Despite Kathryn Bigelow and the "Bridesmaids'" breakthrough, the Oscars are still dominated by men. What gives?By Michael Barthel
Hollywood has long had a problem with women, but with Kathryn Bigelow’s historic best director Oscar in 2010 for “The Hurt Locker,” it looked like things might be slowly changing. And in 2011, the box-office success of “Bridesmaids,” a raunchy comedy written by and starring women, led to predictions that Hollywood was finally ready to recognize the reality that female-centric movies could be as profitable as man-centric movies. While no industry that employs Michael Bay can really be considered a safe space, more women in production positions might mean better depictions of women, more roles for older actresses, and more influence at the Academy of Motion Picture Arts and Sciences, the organization that awards the Oscars.
That may end up being the case years down the line. But judging from the available evidence, it’s not going to happen any time soon. Bigelow’s movie was released in 2009, but in 2011, only 5 percent of the top-grossing movies were directed by women. And, astoundingly, the Oscars are even worse. None — zero — of the films in the best picture, best director, best adapted or original screenplay, best lead or supporting actor, and best supporting actress categories were directed by women. In the major categories, 98 percent of nominations went to movies directed by men, 84 percent went to movies written by men, and 70 percent went to movies starring men. The only female-centered movies that appear outside the best actress categories are “The Help” and “Bridesmaids.” In the best picture category, there are as many movies about women as there are movies about horses.
Getting beyond basic cast-and-crew details, Anita Sarkeesian, a feminist pop culture media critic and the editor of Feminist Frequency, has produced a video putting the 2012 best picture nominees to the so-called Bechdel test. This looks at whether a film has, at any point, female characters having an interaction with each other that’s not about a male character. Only two of the 10 pass. While it’s possible for male directors and writers to produce representative depictions of women (as Manohla Dargis said in a 2009 interview, “Flaubert wrote ‘Madame Bovary.’ That’s all we need to say about that”), they mostly don’t. Female characters aren’t given anything to do besides pine about their (heterosexual) romantic interests.
Besides Bigelow, only three other women have been nominated for the best director Oscar: Sofia Coppola for “Lost in Translation” in 2003, Jane Campion for “The Piano” in 1993, and Lina Wertmüller for “Seven Beauties” in 1976. In the years since Bigelow’s win, no women have been nominated. “Women in Hollywood are still largely excluded from prominent decision making and production roles,” Sarkeesian wrote in an email. “Bigelow’s win is definitely something to celebrate, but I don’t think it reflects on any substantial shift within the film industry as a whole.”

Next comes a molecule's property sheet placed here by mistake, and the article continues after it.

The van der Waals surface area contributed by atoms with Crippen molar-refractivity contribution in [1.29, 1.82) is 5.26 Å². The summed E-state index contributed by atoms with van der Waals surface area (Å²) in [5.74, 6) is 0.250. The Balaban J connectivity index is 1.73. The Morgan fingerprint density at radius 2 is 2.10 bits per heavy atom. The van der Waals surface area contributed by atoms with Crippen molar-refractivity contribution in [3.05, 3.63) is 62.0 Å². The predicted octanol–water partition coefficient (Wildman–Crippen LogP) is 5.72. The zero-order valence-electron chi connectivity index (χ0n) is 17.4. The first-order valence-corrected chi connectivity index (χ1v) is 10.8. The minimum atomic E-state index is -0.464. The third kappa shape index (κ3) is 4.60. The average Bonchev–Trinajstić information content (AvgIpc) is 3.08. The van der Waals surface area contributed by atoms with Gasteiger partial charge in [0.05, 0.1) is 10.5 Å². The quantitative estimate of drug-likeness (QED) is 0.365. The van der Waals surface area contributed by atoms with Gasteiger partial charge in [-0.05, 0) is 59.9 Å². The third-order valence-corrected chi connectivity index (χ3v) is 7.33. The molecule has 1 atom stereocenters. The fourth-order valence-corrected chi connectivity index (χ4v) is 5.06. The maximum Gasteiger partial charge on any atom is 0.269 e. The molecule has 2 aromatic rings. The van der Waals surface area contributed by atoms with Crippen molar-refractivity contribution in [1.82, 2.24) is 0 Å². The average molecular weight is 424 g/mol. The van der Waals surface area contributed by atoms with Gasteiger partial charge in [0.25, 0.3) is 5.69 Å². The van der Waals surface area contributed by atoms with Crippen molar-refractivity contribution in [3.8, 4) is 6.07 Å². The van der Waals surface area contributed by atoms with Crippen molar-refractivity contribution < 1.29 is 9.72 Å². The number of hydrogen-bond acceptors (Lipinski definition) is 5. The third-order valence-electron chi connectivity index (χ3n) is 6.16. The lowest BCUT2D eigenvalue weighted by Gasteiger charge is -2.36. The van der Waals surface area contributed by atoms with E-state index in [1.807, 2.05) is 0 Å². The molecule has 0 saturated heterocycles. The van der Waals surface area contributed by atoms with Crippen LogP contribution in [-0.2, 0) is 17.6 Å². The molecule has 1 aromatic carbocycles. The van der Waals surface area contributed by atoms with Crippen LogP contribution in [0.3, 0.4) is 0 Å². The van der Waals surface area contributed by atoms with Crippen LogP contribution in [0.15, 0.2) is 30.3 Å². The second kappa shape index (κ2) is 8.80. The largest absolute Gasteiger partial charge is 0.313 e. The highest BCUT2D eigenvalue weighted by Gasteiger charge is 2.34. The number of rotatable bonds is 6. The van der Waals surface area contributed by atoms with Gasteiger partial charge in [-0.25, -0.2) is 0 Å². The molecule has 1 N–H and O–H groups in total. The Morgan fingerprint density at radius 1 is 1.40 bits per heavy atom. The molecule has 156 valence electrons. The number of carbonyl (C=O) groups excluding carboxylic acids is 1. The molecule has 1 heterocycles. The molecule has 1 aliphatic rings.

“Hollywood is very big on symbolism and mistaking symbolic breakthroughs for actual breakthroughs,” Richard Rushfield, a veteran entertainment journalist who blogs at rushfieldbabylon.com, wrote me. “And then once they’ve had the symbolic breakthroughs and pat themselves on the back for a job well done, they forget to do the job.”
Nor were the 2010 Oscars an unalloyed triumph for feminism. As Rebecca Clark Mane, a feminist cultural critic from the University of Washington, pointed out, the dual wins for Sandra Bullock in “The Blind Side” and Mo’Nique in “Precious” sent a troubling message. “They managed to both celebrate regressive gender politics which locate women’s primary role as mothers while at the same time setting the ‘bad’ black mother against the ‘good’ white mother,” she wrote.
“Bridesmaids” has already had a positive effect on the fortunes of some women in the industry; “Who Invited Her?,” a comedy by Sascha Rothschild about a woman invited along on a bachelor party weekend, was quickly picked up after “Bridesmaids’” big numbers came out. But it’s troubling that the job prospects of an entire gender seem dependent on what’s likely to be a comedy fad, and it’s telling that every action movie of note released since “The Hurt Locker” has been directed by a man.
The source of women’s underrepresentation at the Oscars is not exactly a mystery. A recent study by the L.A. Times confirmed what we all pretty much suspected: The Academy is overwhelmingly white and male. Seventy-seven percent of Oscar voters are male, a population that is very much at odds with America but fairly representative of the people who make the decisions in Hollywood.